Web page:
In late August I spent to weeks traipsing through Europe — on very important work assignments in London, and taking in the local culture of Amsterdam. Being a gadget blogger, I couldn't pass up the opportunity to completely load up my European adventure with every conceivable gadget I could possibly need. I wanted to travel like a 21st-century tech nerd — and it all went according to plan... for the most part.
The original Apple Watch wasn't amazing, but it did what it set out to do. You could answer phone calls on your watch, see notifications from your phone, and even track your heart rate. And with the most recent software upgrade, the watch has speed and interface improvements that refine it further. You can now text from the thing! Or write an entire email. The trouble is that only super nerds want that kind of smartwatch, so for the new version, called Series 2, Apple's focused on what people really demonstrably want: a fitness tracker.
I have a bag problem. It's rivaled only by my shoes and my jacket problems. I collect the things. I throw away too much money every year on the quest for the perfect bag for travel, or every day, or evening, or conventions. I have four different bags just for lugging my camera equipment around. But I only have one backpack in regular use (the other is from high school and covered in X-Files quotes). It's specifically a backpack for cameras, and unless I need to haul a multitude of lenses around it never leaves my closet.
Last month, Edward Snowden's lawyer told me that Oliver Stone's new Snowden biopic "tells a true story." After seeing it, I can confirm that it's an accurate portrayal of the events leading up to and following the whistleblower leaking a trove of National Security Agency documents to journalists. It's in there — just injected with decorative bullshit.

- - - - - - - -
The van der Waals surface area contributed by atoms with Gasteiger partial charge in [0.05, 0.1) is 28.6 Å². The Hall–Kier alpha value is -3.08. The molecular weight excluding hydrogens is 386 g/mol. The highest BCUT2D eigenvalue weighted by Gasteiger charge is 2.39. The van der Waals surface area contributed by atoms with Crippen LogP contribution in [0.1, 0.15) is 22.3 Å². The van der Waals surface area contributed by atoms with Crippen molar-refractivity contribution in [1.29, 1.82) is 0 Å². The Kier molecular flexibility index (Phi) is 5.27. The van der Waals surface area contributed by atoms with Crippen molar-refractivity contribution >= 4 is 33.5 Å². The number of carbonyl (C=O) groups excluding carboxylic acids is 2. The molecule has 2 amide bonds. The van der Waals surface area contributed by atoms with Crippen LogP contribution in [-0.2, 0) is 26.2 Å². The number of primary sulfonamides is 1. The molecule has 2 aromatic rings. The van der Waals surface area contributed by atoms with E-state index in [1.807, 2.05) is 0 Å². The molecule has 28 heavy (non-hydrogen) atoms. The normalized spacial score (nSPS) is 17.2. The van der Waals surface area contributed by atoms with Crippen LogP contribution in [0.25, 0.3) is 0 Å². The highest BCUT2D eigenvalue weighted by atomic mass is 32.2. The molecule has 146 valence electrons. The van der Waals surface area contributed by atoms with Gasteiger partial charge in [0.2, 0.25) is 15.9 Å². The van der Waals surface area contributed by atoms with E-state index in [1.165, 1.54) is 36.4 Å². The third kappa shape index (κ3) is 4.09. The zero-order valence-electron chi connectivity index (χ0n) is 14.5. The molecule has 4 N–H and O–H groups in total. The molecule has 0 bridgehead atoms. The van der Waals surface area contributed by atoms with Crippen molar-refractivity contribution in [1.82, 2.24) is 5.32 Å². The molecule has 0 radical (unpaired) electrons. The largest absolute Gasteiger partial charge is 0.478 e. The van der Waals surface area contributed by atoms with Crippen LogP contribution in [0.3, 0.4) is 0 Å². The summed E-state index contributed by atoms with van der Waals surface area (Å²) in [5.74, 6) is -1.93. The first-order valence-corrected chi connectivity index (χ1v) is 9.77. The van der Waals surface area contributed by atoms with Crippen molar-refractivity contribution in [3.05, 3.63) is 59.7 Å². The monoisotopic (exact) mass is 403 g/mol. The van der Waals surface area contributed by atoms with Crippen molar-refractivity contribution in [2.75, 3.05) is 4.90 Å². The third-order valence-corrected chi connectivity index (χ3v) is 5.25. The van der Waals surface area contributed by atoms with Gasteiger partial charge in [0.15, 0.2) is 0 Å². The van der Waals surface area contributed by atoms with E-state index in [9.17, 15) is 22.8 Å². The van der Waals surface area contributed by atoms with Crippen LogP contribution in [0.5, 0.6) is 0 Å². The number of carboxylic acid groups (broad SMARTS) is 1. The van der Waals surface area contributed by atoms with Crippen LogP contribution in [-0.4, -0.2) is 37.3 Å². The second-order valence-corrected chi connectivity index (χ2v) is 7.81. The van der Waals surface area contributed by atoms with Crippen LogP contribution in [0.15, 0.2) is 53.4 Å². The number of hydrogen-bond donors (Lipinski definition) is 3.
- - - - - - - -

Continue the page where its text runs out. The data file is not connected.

I adore my 10-year-old pup. A lot. To the point where my mother dodges my calls on vet days so she doesn't have to hear a breathless blow-by-blow of his every aspirated fatball. But my fixation is, admittedly, less about the dog, and more about the countless pet "gadgets" I'm offered on a daily basis. I, without fail, say "yes please send me your camera that sits on the dog's collar and takes pictures when the dog barks!" I do not know when I will need these devices, but I want to test them.
If you've still got your childhood Super Nintendo hooked up and on active duty you've probably discovered that while the console is going strong, its original controllers have long since died. But since it's 2016 and we've made so much progress on cutting cords, isn't it about time for your SNES to go wireless too?
When I met Savant's top executives in their posh SoHo office, they were quick to brag about how their company helped design Steve Jobs' yacht. The well dressed men went on to say that they'd also outfitted Bono's castle with a smart home system, years before anyone knew the word smarthome. So when I finally got to test Savant's new home remote for the everyman, I had high expectations.
Last Monday, I woke up to a series of strange, muffled noises next to me. "May-tah kuh!" My hand was caressing something furry. "Do you want to hear a song about a cheerleader?"
I blinked a few times and found myself staring into a pair of eyes illuminated by what I imagine is the kind of light you see right before you die.
What the f**k am I touching? Is someone talking to me? Did I accidentally smoke salvia in my sleep?
Remember that hoverboard craze? The fun toys that were mostly manufactured in China were a huge pop cultural phenomenon. That is until they started exploding and catching on fire. These cheap-arse hoverboards, which usually ran from $200 to $500, had the fatal flaw of randomly bursting into flames due to really terrible quality control of their poorly manufactured batteries. So the hoverboards were banned pretty much everywhere. Subways, planes, coffee shops, you name it, the hoverboard was banned. "Don't bring your exploding human transportation device anywhere near my artisanal coffee shop," a store owner might say.
In 2012 the Macbook Pro Retina wasn't so much the next stage of laptops as it was a fun oddity by Apple. It was a workstation, designed to handle gruelling video and photo editing tasks with aplomb, but it was missing some workstation musts, like a DVD drive or Ethernet port. Instead it was thinner and lighter than a traditional Macbook Pro, had a gorgeous 1800p display and was outfitted with a solid state drive.